Words To Live By #1

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“You have to follow the affections of your heart, and the truth of your imagination. Otherwise, you will feel badly.”  Jim Harrison

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Words To Live By #1

Representation

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No taxation without representation! That was one of the major grievances the original 13 colonies of the U.S. had against England. It was one of the root causes of The American Revolution. Back in the 1750’s when this was a major slogan of the 13 colonies, England was passing all sorts of taxes and laws beneficial to England but not to the 13 colonies and the colonists had no say in the matter.

Oh, how the oppressed have become the oppressors! In the 1750’s the U.S. was a colony of England much like Puerto Rico is a colony of the U.S. today. After years of plunder by U.S. Corporations and hedge funds, Puerto Rico has a massive debt that is crippling it’s economy to the point of collapse with no way of restructuring that debt unless the U.S. allows it to go into some form of Bankruptcy. Unfortunately, Federal Bankruptcy protection is something the US specifically took away from Puerto Rico in 1984 for apparently no reason.

It’s possible that Puerto Rico could setup it’s own Bankruptcy legal procedures and they did, but the greedy hedge funds went to Federal Court to nullify Puerto Rico’s laws and won. Puerto Rico appealed twice and lost. Now the legal battle has reached the Supreme Court of the United States. Judge Alito has recused himself. It appears he has a monetary interest in the outcome of the case. With Scalia’s passing, that leaves the court with 7 members giving it a slight liberal tilt.

On Tuesday the Supreme Court took up oral arguments in the case. Everyone familiar with the case expected Puerto Rico to lose. But it seems that one of the Justices was very vocal during oral arguments and spoke up an astonishing 45 times! She made it clear that she was advocating for the Puerto Rican defense. The Justice was Sonia Sotomayor,  the first justice of Puerto Rican descent in the history of the Supreme Court. Before Justice Sotomayor’s enlightening questioning of the lawyer representing Puerto Rico, Chris Landau, it was thought that Puerto Rico had no chance of prevailing. After her questioning, which amazingly explained the Island’s position better than it’s lawyers to the other Justices, some on the bench signaled that they were starting to see Puerto Rico’s side. Justice Kagan came out and said, “I think I get what you’re saying now, which I didn’t when I started.” Initially, Kagan started out skeptical of the Island’s position.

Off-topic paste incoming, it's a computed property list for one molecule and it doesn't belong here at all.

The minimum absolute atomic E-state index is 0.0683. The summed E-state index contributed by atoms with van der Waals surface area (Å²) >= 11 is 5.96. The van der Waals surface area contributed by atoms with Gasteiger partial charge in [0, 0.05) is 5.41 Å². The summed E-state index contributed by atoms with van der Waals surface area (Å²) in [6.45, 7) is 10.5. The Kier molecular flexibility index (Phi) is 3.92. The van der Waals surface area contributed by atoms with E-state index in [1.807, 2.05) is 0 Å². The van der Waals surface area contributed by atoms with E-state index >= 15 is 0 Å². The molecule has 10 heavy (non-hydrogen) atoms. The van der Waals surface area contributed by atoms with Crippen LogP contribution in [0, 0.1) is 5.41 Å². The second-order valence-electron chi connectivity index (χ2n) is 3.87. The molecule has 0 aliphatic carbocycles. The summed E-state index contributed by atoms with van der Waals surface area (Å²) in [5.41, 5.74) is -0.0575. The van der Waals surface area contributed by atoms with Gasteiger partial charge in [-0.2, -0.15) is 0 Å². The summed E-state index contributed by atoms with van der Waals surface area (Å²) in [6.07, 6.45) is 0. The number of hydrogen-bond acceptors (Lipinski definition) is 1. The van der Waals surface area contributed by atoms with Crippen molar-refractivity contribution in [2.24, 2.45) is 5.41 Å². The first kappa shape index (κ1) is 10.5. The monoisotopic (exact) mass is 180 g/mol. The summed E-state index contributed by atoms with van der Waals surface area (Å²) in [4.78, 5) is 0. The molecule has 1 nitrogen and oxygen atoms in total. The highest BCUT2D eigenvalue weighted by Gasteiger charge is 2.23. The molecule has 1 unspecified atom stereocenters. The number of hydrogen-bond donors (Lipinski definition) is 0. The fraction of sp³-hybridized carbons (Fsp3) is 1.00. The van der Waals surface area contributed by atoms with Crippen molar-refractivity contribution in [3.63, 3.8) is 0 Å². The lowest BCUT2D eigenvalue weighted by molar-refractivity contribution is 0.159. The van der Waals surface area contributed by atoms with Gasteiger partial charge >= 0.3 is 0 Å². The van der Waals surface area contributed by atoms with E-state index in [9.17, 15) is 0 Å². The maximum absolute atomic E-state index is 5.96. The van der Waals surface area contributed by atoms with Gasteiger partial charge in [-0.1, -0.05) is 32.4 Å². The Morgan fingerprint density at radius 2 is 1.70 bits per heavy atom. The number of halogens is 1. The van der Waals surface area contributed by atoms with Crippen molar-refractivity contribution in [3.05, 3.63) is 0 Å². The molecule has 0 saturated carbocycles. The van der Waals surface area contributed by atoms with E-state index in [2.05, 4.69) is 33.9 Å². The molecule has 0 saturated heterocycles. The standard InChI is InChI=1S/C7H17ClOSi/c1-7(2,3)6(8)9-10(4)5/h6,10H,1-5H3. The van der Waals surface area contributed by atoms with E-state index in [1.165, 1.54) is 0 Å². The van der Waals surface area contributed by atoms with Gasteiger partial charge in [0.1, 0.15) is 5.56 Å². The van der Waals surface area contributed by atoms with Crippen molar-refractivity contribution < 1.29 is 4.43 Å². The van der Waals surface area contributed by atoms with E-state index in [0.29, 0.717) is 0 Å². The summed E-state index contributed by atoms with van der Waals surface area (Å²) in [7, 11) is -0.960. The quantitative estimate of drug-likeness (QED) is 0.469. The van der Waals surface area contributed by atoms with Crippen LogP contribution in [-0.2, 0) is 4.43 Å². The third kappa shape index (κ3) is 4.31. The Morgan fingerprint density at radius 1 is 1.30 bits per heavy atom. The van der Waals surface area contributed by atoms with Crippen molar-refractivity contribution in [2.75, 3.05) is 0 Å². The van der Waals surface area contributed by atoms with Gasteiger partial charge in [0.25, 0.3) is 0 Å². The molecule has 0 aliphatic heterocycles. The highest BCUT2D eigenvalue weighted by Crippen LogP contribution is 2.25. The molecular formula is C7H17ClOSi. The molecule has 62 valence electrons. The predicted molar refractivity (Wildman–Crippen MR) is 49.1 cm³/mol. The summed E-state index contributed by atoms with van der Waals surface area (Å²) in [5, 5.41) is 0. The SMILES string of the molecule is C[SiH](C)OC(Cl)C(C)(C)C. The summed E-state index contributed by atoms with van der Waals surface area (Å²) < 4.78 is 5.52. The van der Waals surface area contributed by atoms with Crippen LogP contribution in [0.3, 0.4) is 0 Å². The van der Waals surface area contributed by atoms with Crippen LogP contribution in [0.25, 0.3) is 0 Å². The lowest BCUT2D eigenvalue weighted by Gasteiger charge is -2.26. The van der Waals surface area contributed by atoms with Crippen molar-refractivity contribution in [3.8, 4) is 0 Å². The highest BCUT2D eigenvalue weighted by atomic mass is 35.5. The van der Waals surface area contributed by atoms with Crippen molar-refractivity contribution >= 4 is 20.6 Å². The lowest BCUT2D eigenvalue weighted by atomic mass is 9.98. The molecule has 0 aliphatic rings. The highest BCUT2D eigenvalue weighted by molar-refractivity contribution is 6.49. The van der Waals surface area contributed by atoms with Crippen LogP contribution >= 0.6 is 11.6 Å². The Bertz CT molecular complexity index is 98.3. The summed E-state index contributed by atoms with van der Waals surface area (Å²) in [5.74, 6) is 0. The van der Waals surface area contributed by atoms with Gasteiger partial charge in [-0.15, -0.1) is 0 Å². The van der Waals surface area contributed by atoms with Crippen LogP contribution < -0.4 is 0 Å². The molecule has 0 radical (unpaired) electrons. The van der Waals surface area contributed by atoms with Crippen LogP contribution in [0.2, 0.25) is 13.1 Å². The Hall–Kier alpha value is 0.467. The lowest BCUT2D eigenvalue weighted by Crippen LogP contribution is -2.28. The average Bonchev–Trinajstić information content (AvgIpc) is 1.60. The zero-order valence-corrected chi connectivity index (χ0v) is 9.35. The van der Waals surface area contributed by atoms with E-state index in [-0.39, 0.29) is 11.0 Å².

Puerto Rico now not only had a representative on the Supreme Court they seemed to have an advocate! An eloquent, highly intelligent and shrewd advocate. What a difference a little representation makes!

Representation

A Camera Is A Copy Machine

“A camera is a copy machine, I hope that during my time, and especially now, I can copy the world and show it to the audience as much as I can. Even just even one extra copy is enough.”

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A Camera Is A Copy Machine

Emborícuate

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“A haiku, not a sonnet.”

The difference between a photographer and someone who takes photographs is the same difference between a novelist and someone who writes e-mails. The motions are the same but the photographer or writer thinks a lot harder about what she is doing and as a result puts out a more thoughtful expression. Photography for many is just another means of expression; a shorthand for, “look what I ate today!”, or, “This is where I am!”.

I had been planning to do a series of photographs a la Robert Frank that depicted what Puerto Rican life is like in the U.S. today. The more I though about it (weeks and weeks of agonizing and little forays to Washington Heights and East Harlem) the more I thought the approach was all wrong. I certainly don’t want to depict life in low income neighborhoods. Oh this has been done to death and by photographers much better than I. Plus what I am best at is making little poetic observations not grand statements; commentaries as opposed to grand speeches, haikus as opposed to sonnets. So I go back to the drawing board and figure out what I really want to say and how to do it in my own personal way.

An alternative approach I was thinking of was to mix photographs with personal memories of growing up Puerto Rican back in the 1970’s and 1980’s in Williamsburg, Brooklyn. A portrait or still life on one page and a personal memory that image represents on the other. Or maybe I can write on the photograph itself a la Duane Michaels.

Thinking, thinking, thinking.

Emborícuate

Waiting For Salvation

Sunday, the beginning of a week, a family’s survivors walk into the house for the last time. He was a stingy, cruel old bastard who finally choked to death on his whiskey in an ambulance on the way to the hospital. The house is finally selling and they gather to sweep away any remaining valuables and waiting for the Army Of Salvation to take away the remains of a sad, cruel life: a broken radio, a too lived in chair, furniture too used to be worth hauling away. A grandson in a pink shirt sleeps awaiting the dissipation of boredom. His new iPod lays on the floor. A pink lamp dangles in front of oblivion.

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Waiting For Salvation